Finally, I like the really simple frames because for the most part, they simply do their job at framing the picture without looking like they are trying too hard to “figure out the sculptural question” on the edges of the frame the way that quite a few artists have attempted to lately.
DV: So did you make the prints yourself?
ER: I’m working with a printer to make the prints but I’m making my own frames. I switched the whole thing around for the moment at least. The frames are a little rougher so I’m not really scared to handle them, they feel like they are more my objects. Part of it is the cost but the way I see it is not as a default way, I like the idea that the work I make physically reflects my own material conditions, it’s always one of the most interesting thing to observe when looking at art I think.
DV: Do you think you have resolved what you were struggling with or what you were trying to work against in this show?
ER: If it was resolved I would stop! I don’t think anything is ever resolved, but I think that it’s reached a point where things feel better to me and where new avenues have opened up… It does feel like I am a little less running after myself, I feel more unified and it brings new possibilities to the work. It was really my goal by the end of the MFA to have a few pictures that constituted a good starting point for the next thing.
DV: Are you satisfied with the amount of pictures in the show?
ER:Yes! I always work towards reduction, I make a lot of pictures, I shoot hundreds and hundreds of photos but editing is extremely important, I think editing is more than half the work. Ambitious art doesn’t mean “big” art or “art” in large numbers… Someone like Albert York who made twelve paintings a year at the peak of his career was extremely ambitious I think. He wanted his small paintings to do so much, and had such high standards for them (Manet, Corot…) that it was hard to make more than that. It may seem a bit pretentious in a way, but I don’t think you choose to work that way, it’s just one big struggle with oneself really.
It would be really hard to justify making a one picture show, that is one of the privileges that cinema has in a weird way we could say. In photography or painting it’s really hard to have just one picture and call it a show so they do need to have some kind of relationship. But at the same time my goal is really to produce self-contained and autonomous pictures that could be moved later on to be put next to other pictures, or seen in another context. I try to make small tableau/ pictures and try to get them to act in an autonomous way, which is something that isn’t the most natural thing to do for a photograph. When you make a photograph it is more prone to going on the page and used as a tool of communication, or to exist in a sequence/series with other images. So I try to make autonomous pictures (as opposed to images). Putting them far away from each other in the first part of the show helps them to gain this autonomy obviously and that’s why I also hung some of them closer to one another in the bigger room to try to challenge them to preserve this autonomy even with less space between them.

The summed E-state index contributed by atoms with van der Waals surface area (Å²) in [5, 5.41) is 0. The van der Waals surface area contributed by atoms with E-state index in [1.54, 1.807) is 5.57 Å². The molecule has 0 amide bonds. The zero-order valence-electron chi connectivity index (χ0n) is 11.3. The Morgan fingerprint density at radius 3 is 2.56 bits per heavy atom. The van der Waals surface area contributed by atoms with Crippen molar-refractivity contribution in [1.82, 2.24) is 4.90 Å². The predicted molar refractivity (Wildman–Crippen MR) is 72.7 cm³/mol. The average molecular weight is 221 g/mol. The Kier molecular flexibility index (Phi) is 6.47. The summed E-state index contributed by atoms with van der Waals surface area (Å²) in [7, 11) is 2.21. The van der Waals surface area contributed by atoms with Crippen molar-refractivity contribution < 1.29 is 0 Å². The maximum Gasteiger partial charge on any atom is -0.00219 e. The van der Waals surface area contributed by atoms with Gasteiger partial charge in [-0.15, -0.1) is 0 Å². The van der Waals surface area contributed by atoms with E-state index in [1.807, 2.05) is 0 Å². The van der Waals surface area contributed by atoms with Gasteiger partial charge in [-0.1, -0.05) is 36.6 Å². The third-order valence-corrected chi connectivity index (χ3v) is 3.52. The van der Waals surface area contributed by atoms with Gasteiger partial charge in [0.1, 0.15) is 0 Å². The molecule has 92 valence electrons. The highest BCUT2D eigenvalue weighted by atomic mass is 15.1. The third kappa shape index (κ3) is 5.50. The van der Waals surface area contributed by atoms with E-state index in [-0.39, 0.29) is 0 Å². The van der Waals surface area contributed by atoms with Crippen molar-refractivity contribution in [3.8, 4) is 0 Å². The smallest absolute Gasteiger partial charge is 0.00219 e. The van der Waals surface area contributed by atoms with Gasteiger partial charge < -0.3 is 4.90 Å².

DV: Is painting your primary inspiration?
ER: I guess so, I mean I love photography to the same extant but it is my medium so perhaps I tend to be more critical of it and less accepting towards certain things. I do think that there is more great paintings than there is truly great photography for sure and my greatest art experiences are mostly related to painting.
DV: So why be a photographer and not a painter?
ER: I think that’s the reason why I pursue photography in a “straight”, “documentary” mode instead of pursuing it by other means. Although many of the contemporary photographers that I admire the most have found ways to turn the medium on its head to make it into a more additive process, I can’t see myself being so invested in these approaches.
I stick to photography instead of painting not just cause I am bad painter but because it keeps me away from the anxiety that I’ve always had with beginnings and ends. In an additive process like painting you need to slowly build up the depiction that you’re creating and the questions of where to begin and when to end are primordial. Pursued in this way, photography is perhaps a bit like a punk rock song — the beginning and the end are left out. You have to make more or less spontaneous decisions at first, which in turn brings a new set of problems to the table. Then there is only a certain point to which you can push things if you want them to remain photographic.
In a few instances, when a picture I make seem to offer itself up to some kind of subtle manipulation that would further enhance what I think this picture should do, or the way that I think it should behave, then I take the liberty to do that as well. That is the case for the ghost picture, the cat picture and the microwaves pictures. I like to leave myself free to make pictures in slightly different ways, which can involve photoshop or flatbed scanners while trying to keep these photos within a kind of documentary realm. Different starting points are necessary. The goal is to keep things interesting for myself.